“It’s good for communication. I don’t know how to say many things. First, I think it in Spanish, then I translate into English, and then I talk.”

Judy Crescenzi is helping Lopez and like all of the program’s specially trained tutors, volunteers her time to do so.

“What I like is he’s serious about learning,” she said, adding that many of the parents and grandparents in the program also learn a fair amount of English from their children, who tend to pick it up more quickly.

“He is one of the most advanced, but still wants to improve.”

Link: Delaware Online

Grant dollars are coming to the aid of Delaware’s Hispanic population

The Arsht-Cannon fund is awarding more than $677 thousand to 27 non-profits in Delaware. The funds are meant to improve the lives of Hispanics living in the First State.

Listen to this story.

 

The Polytech Adult Education’s Family Literacy Program is receiving $50 thousand over the next two years. Program Director Dr. Betsy Jones says all the grant money with go to fund instructional costs for English as a second language programs.

“There’s kind of multiple strands to an ESL program like ours. So, one is speaking, another is listening, reading, writing and now we’re bringing mathematics into the conversation as well. So, the majority of our students are concentrated at the very beginning level of ESL,” said Jones.

Ismel Ramirez is a Guatemalan immigrant living in Milford. He is one of 313 adult students enrolled in the course.

“Now it’s a little bit more easy communicating with my boss, because they speak only English, and I understand now and they talk with me and they say ‘oh, your English very good.’ So, I’m ok, yeah,” said Ramirez.

Over the past 13 years, the Arsht-Cannon fund has gifted just under $9 million to Delaware nonprofits to benefit the state’s Hispanic population. Of this year’s grant, $350 thousand is headed to organizations serving Hispanic communities in Sussex County.

Link: Delaware Republic

English-learning students need our help: Delaware Voices

All Delaware children deserve the opportunity to find their own place in the world — in their communities and in their schools. For this to happen, we must all recognize the potential in every child, including the more than 10,000 English learners, who represent by far the fastest growing student demographic in Delaware.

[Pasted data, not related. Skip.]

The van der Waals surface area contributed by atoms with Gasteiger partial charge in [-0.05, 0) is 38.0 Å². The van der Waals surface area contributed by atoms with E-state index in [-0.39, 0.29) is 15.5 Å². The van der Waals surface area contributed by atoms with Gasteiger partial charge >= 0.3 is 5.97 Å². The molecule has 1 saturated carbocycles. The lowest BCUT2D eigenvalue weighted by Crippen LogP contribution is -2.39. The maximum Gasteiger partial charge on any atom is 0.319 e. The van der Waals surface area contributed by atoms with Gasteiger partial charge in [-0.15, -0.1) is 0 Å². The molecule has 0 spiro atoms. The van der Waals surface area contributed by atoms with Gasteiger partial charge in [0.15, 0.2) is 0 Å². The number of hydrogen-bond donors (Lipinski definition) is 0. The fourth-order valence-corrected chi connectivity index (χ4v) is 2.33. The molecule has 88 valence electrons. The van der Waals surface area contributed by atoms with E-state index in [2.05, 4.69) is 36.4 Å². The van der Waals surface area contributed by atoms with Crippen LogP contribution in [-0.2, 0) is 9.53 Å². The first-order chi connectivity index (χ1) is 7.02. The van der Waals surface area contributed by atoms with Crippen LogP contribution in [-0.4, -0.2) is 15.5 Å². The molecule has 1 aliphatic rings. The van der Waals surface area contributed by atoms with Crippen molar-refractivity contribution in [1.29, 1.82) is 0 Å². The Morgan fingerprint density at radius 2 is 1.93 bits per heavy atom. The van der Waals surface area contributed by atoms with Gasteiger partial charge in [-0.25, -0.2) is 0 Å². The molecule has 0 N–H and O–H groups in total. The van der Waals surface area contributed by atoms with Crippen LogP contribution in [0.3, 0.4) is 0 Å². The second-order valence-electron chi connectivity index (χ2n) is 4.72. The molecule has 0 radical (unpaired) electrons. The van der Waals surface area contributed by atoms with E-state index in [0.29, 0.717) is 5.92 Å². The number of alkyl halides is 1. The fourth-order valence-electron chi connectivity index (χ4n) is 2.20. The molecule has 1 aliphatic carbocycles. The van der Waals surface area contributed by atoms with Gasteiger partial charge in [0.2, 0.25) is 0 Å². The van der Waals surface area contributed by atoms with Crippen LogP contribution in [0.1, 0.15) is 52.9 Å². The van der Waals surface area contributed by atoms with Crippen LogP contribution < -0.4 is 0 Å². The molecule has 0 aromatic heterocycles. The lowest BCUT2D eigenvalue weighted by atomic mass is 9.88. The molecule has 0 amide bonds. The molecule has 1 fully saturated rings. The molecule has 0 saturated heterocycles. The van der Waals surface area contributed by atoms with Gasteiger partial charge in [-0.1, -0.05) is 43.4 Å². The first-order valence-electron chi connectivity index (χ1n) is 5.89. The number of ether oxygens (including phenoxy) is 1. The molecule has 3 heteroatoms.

Over the last 10 years, Delaware has experienced a statewide increase of over 400 percent in the number of English learner students — including nearly 600-percent growth in Sussex County.

Christine Cannon is executive director of the Arsht-Cannon
Christine Cannon is executive director of the Arsht-Cannon Fund. (Photo: Submitted)
But in many ways, we are letting these children down. These students not only face a language barrier but often have unique social and emotional challenges and come from low-income homes, creating more challenges for them to obtain a higher education and eventually a pathway to a successful career.

We represent community groups who are fighting to bring EL students and families the resources they need to thrive in Delaware and beyond. Together, we are proud to unveil a series of five English learner fact sheets that we hope will illuminate the diverse and vibrant EL community, and the critical issues facing its students.

Delaware is one of only four states that does not provide additional education funding for English learners, meaning districts and charters must cobble together other funding to meet legal requirements for serving them. In other words, a school with 100 EL students receives the same additional state funding as a school with 10 EL students — $0.